On the same day that he -- finally -- acknowledged President-elect Joe Biden's victory, Senate Majority Leader Mitch McConnell began to grapple with the first leadership test of the coming Congress: Convincing his Republican colleagues not to formally object to the Electoral College results on January 6.
According to Politico, McConnell told his conference that such a move would force every single one of them into a 'terrible vote' in which they would have to go on the record in affirming that President Donald Trump did indeed lose the November election. And, McConnell argued, such a vote would enrage Trump.
Which is true! After all, Trump lashed out at McConnell early Wednesday morning simply because the Kentucky Republican admitted, after the official Electoral College vote on Monday, that Biden had won (again) and Trump had lost.
'Mitch, 75,000,000 VOTES, a record for a sitting President (by a lot),' tweeted Trump. 'Too soon to give up. Republican Party must finally learn to fight. People are angry!'
Imagine what Trump would do if the Republican-controlled Senate was forced to vote on Biden winning!
That, at least at the moment, remains a real possibility. Here's why.
In order for there to be a vote in both chambers on the election results, at least one House member and one senator would have to raise an objection to the Electoral College count. That is a certainty in the House, where Alabama Rep. Mo Brooks, among other Trump loyalists, has already signaled his plan to do so.
On Tuesday night, in the wake of the news about McConnell's warning to his colleagues, Brooks lashed out via Twitter. He wrote:
'A republic is nothing without honest & accurate elections. Heroic patriots fought & died to give America a republic. Media reports Senate ducks election fraud theft ...because it requires a 'terrible vote'??!! I can only hope that is 'Fake News'.'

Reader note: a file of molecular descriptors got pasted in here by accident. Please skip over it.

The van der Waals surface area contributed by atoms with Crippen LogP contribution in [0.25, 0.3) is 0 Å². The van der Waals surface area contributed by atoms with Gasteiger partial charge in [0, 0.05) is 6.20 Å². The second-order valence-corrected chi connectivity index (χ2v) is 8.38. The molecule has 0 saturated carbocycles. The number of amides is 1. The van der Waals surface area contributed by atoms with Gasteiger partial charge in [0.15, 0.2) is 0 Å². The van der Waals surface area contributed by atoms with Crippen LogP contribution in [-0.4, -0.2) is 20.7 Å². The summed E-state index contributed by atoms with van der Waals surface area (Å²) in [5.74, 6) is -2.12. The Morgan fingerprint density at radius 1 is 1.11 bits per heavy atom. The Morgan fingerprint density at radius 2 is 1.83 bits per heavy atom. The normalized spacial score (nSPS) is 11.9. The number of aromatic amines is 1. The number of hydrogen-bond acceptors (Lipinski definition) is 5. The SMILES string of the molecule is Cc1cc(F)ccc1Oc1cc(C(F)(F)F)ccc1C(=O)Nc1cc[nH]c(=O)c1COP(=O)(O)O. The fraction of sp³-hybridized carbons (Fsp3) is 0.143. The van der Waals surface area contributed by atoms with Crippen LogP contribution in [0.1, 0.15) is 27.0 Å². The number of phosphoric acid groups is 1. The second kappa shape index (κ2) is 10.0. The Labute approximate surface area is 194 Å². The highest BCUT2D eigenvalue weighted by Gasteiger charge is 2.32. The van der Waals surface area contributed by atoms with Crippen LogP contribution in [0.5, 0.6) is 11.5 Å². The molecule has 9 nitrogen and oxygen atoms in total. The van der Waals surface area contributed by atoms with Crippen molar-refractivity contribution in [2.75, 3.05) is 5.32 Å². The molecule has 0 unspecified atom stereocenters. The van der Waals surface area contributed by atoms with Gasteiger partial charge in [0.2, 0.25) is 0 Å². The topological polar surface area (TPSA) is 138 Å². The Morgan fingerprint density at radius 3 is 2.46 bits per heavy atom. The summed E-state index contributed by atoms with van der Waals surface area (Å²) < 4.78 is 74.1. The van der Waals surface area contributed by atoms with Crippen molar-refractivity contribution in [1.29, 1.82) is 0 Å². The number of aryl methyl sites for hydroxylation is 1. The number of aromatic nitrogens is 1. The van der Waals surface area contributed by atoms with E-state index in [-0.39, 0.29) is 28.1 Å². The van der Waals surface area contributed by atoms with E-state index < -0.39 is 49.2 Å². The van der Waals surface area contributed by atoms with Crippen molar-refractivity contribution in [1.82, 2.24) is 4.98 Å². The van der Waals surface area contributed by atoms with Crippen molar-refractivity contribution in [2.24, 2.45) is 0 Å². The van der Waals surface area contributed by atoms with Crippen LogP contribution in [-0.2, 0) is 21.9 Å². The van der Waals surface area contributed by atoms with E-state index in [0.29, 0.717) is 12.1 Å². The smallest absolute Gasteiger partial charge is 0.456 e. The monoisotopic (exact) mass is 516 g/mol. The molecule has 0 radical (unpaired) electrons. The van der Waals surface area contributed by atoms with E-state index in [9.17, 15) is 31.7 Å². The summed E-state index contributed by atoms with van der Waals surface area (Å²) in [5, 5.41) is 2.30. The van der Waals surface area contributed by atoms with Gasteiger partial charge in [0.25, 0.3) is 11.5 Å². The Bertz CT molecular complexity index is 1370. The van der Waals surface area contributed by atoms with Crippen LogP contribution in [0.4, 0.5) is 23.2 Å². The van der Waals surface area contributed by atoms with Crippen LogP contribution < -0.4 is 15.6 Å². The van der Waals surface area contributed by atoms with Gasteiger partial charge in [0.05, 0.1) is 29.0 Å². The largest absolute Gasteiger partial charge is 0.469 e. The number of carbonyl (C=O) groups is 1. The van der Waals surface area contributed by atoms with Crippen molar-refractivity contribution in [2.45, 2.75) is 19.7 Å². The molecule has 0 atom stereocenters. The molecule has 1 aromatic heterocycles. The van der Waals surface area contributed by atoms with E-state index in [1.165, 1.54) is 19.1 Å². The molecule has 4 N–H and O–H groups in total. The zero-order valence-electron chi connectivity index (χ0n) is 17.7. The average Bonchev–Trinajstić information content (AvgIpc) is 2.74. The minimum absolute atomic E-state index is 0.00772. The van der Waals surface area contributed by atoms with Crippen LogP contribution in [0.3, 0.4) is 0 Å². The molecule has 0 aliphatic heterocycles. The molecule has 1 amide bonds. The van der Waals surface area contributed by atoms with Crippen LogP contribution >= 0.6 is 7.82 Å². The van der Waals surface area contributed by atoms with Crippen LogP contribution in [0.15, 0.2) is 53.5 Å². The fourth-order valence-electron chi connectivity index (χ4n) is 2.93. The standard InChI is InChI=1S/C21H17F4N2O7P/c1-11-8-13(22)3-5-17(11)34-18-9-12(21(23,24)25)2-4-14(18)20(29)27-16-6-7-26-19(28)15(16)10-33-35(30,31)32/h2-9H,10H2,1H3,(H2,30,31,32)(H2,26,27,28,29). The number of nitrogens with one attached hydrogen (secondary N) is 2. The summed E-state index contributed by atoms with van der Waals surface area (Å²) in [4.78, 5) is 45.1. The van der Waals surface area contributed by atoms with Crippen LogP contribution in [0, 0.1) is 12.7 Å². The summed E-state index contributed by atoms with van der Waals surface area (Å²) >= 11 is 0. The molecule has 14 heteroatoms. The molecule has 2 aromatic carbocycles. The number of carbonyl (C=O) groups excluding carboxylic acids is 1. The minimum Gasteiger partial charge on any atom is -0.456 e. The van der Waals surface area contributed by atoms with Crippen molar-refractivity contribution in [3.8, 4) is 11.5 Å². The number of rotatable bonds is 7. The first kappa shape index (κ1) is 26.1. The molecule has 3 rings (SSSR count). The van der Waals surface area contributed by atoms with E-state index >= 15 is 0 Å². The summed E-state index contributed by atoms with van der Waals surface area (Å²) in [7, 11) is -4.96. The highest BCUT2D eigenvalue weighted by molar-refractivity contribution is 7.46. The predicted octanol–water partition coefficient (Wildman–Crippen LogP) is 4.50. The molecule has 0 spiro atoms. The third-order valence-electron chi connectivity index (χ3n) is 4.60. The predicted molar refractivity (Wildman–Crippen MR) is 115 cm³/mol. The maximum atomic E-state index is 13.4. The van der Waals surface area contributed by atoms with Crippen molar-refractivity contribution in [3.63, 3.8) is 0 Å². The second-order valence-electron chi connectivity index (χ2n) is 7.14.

(On a related note: Trump won Brooks' Alabama district by 33 points in 2016.)
McConnell's challenge, then, is to keep any Republican senator from joining Brooks' effort. And while he has proven to be a master Senate strategist over the years -- there's a reason no one challenges him for the top spot in the GOP conference -- this is won't be an easy task.
Several Trump-aligned senators have made clear that they are still considering objecting to the Electoral College results come January 6.
Sen.-elect Tommy Tuberville, who will be sworn in on January 6 and could bring a challenge, is weighing making just such a move, according to his campaign chairman. 'I don't know yet if or when he'll do it,' his Tuberville campaign chairman Stan McDonald told a Huntsville radio station. 'I do know that he's very seriously considering it.'
Texas Sen. Ted Cruz, who Trump beat in the 2016 primary but has emerged as one of the President's most loyal defenders, has also been vocal in his desire to take a wait and see approach to the possibility of an election challenge in January.
'There are multiple lawsuits raising allegations of fraud and irregularities in this election,' Cruz told The Washington Post on December 10. 'We need to allow the judicial process to work its way through and resolve those claims.'
While the Supreme Court rejected the Texas lawsuit designed for invalidating the election results in several swing states the following day, Cruz has yet to acknowledge Biden won or reject the possibility of a formal challenge to the results.
Sens. Rand Paul (Kentucky) and Josh Hawley (Missouri) are seen as potential supporters of an election challenge as well.
The issue for McConnell is that he is asking some of these Republican senators to go directly against their own political interests here.
For Hawley and Cruz, the party base remains, quite clearly, behind Trump despite his loss. Which means that if you want to run for president in 2024 -- as both men do -- there's zero political gain in sitting on the sidelines and, potentially, a major upside for being the one willing to stand up and fight for Trump.
Ditto Tuberville who was elected in no small part due to Trump's advocacy for him (and against former Trump administration Attorney General Jeff Sessions). Given Trump's continued popularity in Alabama, there's unlikely to be a price paid by Tuberville for formally objecting to the results.
What McConnell is asking, then, is for Republican senators, at least in some cases, to go against their own political interests in order to protect the class of senators up in 2022 who really don't want their first vote of the next Congress to be one against Trump. (McConnell apparently isn't even trying to appeal to senators' sense of doing what's right -- since Biden quite clearly won the election fair and square.)
That's a big ask. And one that even someone as gifted a persuader as McConnell may be hard-pressed to successfully make.